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The deck in question

Menard’s handy deck building app recommended this design, but it has 2x4’s connecting at right angles to the balusters. All I can think to do to attach them is toenailing with screws or nails, but this doesn’t seem like it would be able to support much weight.

Is there a better way to attached these 2x4’s?

In case the picture isn’t clear, the balusters are set every four feet, attached to the deck baseboards by carriage bolts. Between every two balusters are two 2x4’s, one for the spindles to attach to, and a second to cover this as a railing.

This design calls for both 2x4’s to be positioned between the balusters entirely. They don’t run on the deck side or lawn side of the balusters. This is not one long 2x4 that connects all the balusters, but small sections cut to go between them.

Thank you for your time! Any ideas are appreciated.

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  • Perhaps pocket screws?
    – Huesmann
    Sep 16, 2023 at 12:16
  • Just got clarity's sake: is the question confusing balaustres with posts? As I understand it, balaustres are the thin spindles every 4 inches, not the posts, which are the 4*4s every 4'.
    – Cheery
    Sep 17, 2023 at 10:01
  • Chop off those posts and run the top rail continuously from corner to corner. Aesthetically, if you had already implemented it with a continuous top rail, would the thought occur to you: "You know what's missing? Ornamental stubs sticking up through the hand rail." Would you then buy 8" tall ornamental stubs and add them above each post? I'd use those powder coated, blue pocket screws at the corner connections or I might even delete those architectural stubs at the corners and miter cut the top rails there.
    – popham
    Sep 29, 2023 at 2:34

1 Answer 1

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A good way to address this connection is to use TimberLOK Structural Wood Screws in an 8" length installed as shown below in a top view.

enter image description here

The diagram above shows dealing with the 2x4s that are on edge under the hand rail on the top. You work from two directions through the 4x4 post. When you have face access you can embed two screws through the post into the 2x4 like shown to the left. Once that left 2x4 is installed you angle two screws as shown into the 2x4 on the right. I use 1/4" pilot hole through the posts for such application and drill partially into the 2x4 to start the screw into the end grain of the 2x4. TimberLOK screws hold very well in the end grain with the 4-5 inches of embedment as shown. You can also over drive the screws down below the surface of the post so that the heads do not stick out and cause problems with the next 2x4.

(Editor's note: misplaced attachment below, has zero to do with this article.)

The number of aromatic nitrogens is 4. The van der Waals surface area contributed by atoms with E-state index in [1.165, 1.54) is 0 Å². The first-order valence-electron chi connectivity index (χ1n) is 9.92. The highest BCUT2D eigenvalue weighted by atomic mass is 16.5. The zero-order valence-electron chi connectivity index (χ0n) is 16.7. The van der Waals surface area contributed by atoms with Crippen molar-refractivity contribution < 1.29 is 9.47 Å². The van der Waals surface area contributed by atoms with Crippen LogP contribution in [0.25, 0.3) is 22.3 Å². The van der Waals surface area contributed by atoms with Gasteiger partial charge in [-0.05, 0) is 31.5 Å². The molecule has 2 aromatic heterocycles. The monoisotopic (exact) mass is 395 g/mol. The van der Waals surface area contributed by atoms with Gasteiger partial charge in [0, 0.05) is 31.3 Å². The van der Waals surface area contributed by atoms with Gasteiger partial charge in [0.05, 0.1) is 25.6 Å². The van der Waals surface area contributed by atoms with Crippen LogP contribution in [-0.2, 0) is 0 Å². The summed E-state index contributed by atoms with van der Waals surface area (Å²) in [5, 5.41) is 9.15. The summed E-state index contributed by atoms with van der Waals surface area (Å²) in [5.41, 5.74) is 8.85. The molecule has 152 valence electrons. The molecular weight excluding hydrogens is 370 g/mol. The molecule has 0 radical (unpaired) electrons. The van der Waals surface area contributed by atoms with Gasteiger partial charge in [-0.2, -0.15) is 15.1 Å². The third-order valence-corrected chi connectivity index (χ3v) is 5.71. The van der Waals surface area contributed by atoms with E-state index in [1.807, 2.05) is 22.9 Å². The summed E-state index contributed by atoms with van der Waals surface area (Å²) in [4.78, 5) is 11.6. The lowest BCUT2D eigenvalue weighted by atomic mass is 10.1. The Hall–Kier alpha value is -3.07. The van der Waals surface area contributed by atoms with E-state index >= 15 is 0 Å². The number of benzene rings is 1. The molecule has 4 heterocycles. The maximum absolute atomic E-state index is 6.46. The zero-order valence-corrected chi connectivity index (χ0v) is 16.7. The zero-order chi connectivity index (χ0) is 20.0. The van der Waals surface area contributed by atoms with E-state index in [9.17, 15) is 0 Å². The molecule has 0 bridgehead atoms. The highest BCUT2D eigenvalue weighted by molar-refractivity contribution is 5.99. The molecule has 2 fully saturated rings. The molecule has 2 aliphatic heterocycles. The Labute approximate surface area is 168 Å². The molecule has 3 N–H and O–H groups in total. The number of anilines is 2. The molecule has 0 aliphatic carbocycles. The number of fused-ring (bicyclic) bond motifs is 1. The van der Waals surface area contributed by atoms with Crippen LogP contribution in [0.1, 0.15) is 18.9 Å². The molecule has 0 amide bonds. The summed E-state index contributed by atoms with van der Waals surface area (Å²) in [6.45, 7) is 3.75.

If your wood is of a type that wants to split as you drive the long screws into the 2x4s you may need to drill pilot holes into full depth using the over drilled 1/4" clearance drill as a guide. Long spade bits or auger bits that are long is the selection of choice for drilling. I've had good luck with 1/4" and 3/16" size for the pilot holes.

For the top rail you have several choices. You can use a similar strategy using the 8" TimberLOK screws as shown above. Alternatively you could use shorter similar screw up through the bottom of the vertical 2x4 to secure the top rail. Nailing down from the top is also an option using 3.5" long stainless steel ring shank nails.

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  • Good answer, but the ‘top rail’ part needs a bit of clarity. (I would also propose something like a 2x6 on the flat on top for drink and elbow placement, possibly cutting the newel post tops for longer lengths.) Note that the handrail down the stairs always needs a graspable width, so either no cap or an added graspable handrail. Sep 16, 2023 at 12:28
  • Oops, mea culpa: read too fast and didn't catch that there was a second 2x4 in the design. (That might teach me to read on my phone...) Sep 17, 2023 at 2:32

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